An 1) incidentally found, 2) benign, 3) asymptomatic, 4) slow or non-growing mass was removed despite the recommendations of multiple neurologists and after fishing for a neurosurgeon who was willing to cut it out. I definitely don’t have all the information in this case (I’m making conclusions from the information provided by the article), but I want to systematically describe why these bolded adjectives raise alarm bells in my mind about the decision making process. I am super impressed by 3D printing, however I just want to show how this is not an unequivocal case of beneficial applications of technology in medicine.

My worries are such:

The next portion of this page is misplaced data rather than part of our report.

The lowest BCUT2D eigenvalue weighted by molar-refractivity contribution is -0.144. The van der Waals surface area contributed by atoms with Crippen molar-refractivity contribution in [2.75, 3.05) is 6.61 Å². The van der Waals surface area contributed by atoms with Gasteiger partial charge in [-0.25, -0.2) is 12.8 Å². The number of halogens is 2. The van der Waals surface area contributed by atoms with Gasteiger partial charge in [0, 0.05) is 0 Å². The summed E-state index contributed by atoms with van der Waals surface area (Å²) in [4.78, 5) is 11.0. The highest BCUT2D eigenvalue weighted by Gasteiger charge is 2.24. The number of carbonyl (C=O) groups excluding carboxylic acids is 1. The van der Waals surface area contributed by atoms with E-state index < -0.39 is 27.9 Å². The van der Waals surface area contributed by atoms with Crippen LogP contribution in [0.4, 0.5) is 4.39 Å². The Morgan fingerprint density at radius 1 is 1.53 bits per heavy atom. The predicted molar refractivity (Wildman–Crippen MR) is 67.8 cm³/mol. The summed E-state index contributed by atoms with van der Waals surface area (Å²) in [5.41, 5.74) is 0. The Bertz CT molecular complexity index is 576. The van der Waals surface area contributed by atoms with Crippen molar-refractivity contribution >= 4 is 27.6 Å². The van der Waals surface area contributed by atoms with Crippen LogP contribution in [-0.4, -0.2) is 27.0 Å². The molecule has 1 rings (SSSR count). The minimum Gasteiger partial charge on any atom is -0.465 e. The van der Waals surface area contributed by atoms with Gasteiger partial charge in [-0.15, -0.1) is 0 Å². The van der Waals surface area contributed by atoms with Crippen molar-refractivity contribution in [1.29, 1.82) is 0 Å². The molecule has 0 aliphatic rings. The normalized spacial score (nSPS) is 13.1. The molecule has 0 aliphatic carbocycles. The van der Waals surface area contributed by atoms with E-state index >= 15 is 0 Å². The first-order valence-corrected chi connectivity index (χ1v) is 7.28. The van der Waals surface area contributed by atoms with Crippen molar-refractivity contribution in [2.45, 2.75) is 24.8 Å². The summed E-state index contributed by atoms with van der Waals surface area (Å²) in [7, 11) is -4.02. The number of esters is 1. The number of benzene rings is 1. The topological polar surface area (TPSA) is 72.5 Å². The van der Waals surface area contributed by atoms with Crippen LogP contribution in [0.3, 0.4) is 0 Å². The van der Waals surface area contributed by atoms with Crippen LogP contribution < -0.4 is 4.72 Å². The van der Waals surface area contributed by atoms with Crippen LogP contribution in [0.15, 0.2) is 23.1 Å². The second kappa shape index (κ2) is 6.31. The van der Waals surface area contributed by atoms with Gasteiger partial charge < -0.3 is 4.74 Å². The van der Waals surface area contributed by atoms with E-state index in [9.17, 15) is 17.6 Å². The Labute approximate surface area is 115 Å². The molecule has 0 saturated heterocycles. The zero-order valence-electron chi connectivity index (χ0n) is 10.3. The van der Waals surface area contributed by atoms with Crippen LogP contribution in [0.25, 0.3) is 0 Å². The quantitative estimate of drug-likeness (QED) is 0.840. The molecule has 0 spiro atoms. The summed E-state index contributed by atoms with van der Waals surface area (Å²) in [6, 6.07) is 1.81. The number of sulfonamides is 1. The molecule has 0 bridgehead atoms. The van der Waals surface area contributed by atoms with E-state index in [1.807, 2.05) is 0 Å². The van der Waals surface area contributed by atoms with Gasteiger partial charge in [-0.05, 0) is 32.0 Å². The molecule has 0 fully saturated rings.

The story starts with an accidental, incidental finding. The wife recently underwent thyroid surgery, and the husband pressures the wife to get an MRI of a different anatomical location when the patient feels well and did not have any symptoms. This mass is an incidentaloma — something found on a fishing expedition and not by looking for a particular cause to a problem. The problems with such an approach are well described in this old New York Times article, however the synopsis is such: When we look for problems with very precise tests, we can always find something to intervene upon and see something wrong. This is a problem well known in the statistics of screening tests in that even very good laboratory tests have significant harms when applied indiscriminately to everyone and everything. For people not in medicine, this can be analogous to not adjusting in frequentist statistics when one does multiple hypothesis testing and simply using one p-value of 0.05 to make decisions.